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August 23, 2000

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Sub Disaster Puts Corruption On World Stage

The recent sinking of a Russian submarine with the loss of its entire crew has brought long standing corruption within Russia's political and military systems to the world's attention, says political scientist Dr. Andrew Andersen. "The level of military training is dropping and corruption is increasing and, it appears as if the last thing the leaders of the country as well as military leaders care about is the lives of their service people," he says. Anderson adds that there is no proof to claims by Dmytro Korchynskyy, the head of the nationalist Ukrainian Political Association "Brotherhood" that the "Kursk" submarine was destroyed by an act of Chechen sabotage. Although he says, theoretically, Chechen freedom fighters could be involved in that type of sabotage. Andersen, who teaches international relations in Asia and conducts research on the arms race in Asia (Russia is considered a part of Asia) discounts Russian speculation that the submarine sank as the result of a collision with another vessel.   Media Contacts:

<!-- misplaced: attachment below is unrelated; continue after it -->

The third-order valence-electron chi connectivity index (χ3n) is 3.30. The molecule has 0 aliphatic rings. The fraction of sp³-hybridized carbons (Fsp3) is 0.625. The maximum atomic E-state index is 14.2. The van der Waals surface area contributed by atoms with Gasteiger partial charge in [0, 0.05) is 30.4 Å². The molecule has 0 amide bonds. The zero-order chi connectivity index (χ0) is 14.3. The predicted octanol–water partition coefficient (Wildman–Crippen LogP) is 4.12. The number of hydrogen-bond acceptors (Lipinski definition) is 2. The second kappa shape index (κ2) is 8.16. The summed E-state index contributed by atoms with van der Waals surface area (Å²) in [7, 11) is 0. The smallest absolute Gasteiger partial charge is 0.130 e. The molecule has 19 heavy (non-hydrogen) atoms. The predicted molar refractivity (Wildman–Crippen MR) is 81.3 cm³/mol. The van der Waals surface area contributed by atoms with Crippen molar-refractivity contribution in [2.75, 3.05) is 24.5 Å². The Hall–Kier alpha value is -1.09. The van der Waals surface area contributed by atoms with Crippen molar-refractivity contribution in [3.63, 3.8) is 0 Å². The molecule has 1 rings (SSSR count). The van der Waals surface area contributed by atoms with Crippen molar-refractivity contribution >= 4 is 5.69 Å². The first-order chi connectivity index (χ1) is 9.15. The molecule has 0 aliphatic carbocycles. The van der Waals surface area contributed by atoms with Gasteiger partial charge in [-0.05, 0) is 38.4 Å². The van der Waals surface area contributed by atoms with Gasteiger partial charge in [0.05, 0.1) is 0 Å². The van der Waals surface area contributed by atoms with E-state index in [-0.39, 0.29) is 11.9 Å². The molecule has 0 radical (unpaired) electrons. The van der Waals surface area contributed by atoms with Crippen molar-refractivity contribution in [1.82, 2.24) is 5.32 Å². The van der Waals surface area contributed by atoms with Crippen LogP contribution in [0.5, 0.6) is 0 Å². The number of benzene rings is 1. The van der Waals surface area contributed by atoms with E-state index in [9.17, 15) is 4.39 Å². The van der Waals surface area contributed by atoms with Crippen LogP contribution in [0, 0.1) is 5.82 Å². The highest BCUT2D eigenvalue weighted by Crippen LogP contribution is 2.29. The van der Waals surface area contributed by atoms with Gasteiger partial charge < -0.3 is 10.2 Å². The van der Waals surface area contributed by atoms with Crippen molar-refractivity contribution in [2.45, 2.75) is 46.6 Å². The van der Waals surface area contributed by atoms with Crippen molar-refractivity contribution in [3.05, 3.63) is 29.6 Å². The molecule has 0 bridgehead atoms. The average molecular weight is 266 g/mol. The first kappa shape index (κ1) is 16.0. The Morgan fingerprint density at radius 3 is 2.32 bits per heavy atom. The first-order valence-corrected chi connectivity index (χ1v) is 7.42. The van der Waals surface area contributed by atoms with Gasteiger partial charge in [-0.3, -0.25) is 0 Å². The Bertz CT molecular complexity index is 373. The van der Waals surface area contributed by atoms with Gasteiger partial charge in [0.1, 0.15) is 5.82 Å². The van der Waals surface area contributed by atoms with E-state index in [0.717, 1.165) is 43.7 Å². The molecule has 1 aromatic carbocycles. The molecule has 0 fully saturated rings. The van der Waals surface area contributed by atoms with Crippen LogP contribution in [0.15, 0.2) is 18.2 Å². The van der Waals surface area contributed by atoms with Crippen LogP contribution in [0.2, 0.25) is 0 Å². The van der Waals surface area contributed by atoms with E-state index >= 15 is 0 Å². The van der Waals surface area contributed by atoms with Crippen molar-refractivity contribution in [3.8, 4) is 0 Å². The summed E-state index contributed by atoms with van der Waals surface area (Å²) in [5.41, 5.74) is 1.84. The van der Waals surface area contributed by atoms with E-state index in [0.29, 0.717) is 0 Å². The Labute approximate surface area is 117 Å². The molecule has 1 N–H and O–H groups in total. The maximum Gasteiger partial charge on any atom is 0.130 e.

Dr. Andrew Andersen (political science) at (250) 370-9495.

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